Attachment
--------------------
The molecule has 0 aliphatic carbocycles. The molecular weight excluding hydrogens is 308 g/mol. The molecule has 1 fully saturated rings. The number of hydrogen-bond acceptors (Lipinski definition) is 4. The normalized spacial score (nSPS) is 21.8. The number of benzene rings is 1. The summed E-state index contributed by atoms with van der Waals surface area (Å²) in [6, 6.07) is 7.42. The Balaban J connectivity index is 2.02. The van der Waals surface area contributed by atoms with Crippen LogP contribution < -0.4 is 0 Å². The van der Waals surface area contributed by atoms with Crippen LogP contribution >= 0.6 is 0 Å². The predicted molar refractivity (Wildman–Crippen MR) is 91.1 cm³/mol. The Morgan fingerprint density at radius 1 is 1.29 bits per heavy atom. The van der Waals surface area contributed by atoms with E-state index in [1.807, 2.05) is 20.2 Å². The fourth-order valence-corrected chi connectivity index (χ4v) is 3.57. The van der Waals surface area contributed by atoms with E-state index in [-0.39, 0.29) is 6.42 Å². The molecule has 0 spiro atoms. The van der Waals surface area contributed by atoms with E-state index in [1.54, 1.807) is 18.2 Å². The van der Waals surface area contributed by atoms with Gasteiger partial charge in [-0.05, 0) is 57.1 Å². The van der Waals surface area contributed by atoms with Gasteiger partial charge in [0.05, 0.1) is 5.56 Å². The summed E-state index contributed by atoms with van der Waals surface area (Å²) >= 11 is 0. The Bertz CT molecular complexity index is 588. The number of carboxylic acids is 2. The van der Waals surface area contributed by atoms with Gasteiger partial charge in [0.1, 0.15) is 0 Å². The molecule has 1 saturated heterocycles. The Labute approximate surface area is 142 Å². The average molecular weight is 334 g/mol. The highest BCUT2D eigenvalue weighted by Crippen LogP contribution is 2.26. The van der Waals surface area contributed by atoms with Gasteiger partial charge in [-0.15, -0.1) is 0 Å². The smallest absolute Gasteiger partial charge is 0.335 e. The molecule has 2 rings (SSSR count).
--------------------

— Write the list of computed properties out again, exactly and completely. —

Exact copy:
The molecule has 0 aliphatic carbocycles. The molecular weight excluding hydrogens is 308 g/mol. The molecule has 1 fully saturated rings. The number of hydrogen-bond acceptors (Lipinski definition) is 4. The normalized spacial score (nSPS) is 21.8. The number of benzene rings is 1. The summed E-state index contributed by atoms with van der Waals surface area (Å²) in [6, 6.07) is 7.42. The Balaban J connectivity index is 2.02. The van der Waals surface area contributed by atoms with Crippen LogP contribution < -0.4 is 0 Å². The van der Waals surface area contributed by atoms with Crippen LogP contribution >= 0.6 is 0 Å². The predicted molar refractivity (Wildman–Crippen MR) is 91.1 cm³/mol. The Morgan fingerprint density at radius 1 is 1.29 bits per heavy atom. The van der Waals surface area contributed by atoms with E-state index in [1.807, 2.05) is 20.2 Å². The fourth-order valence-corrected chi connectivity index (χ4v) is 3.57. The van der Waals surface area contributed by atoms with E-state index in [-0.39, 0.29) is 6.42 Å². The molecule has 0 spiro atoms. The van der Waals surface area contributed by atoms with E-state index in [1.54, 1.807) is 18.2 Å². The van der Waals surface area contributed by atoms with Gasteiger partial charge in [-0.05, 0) is 57.1 Å². The van der Waals surface area contributed by atoms with Gasteiger partial charge in [0.05, 0.1) is 5.56 Å². The summed E-state index contributed by atoms with van der Waals surface area (Å²) >= 11 is 0. The Bertz CT molecular complexity index is 588. The number of carboxylic acids is 2. The van der Waals surface area contributed by atoms with Gasteiger partial charge in [0.1, 0.15) is 0 Å². The molecule has 1 saturated heterocycles. The Labute approximate surface area is 142 Å². The average molecular weight is 334 g/mol. The highest BCUT2D eigenvalue weighted by Crippen LogP contribution is 2.26. The van der Waals surface area contributed by atoms with Gasteiger partial charge in [-0.15, -0.1) is 0 Å². The smallest absolute Gasteiger partial charge is 0.335 e. The molecule has 2 rings (SSSR count).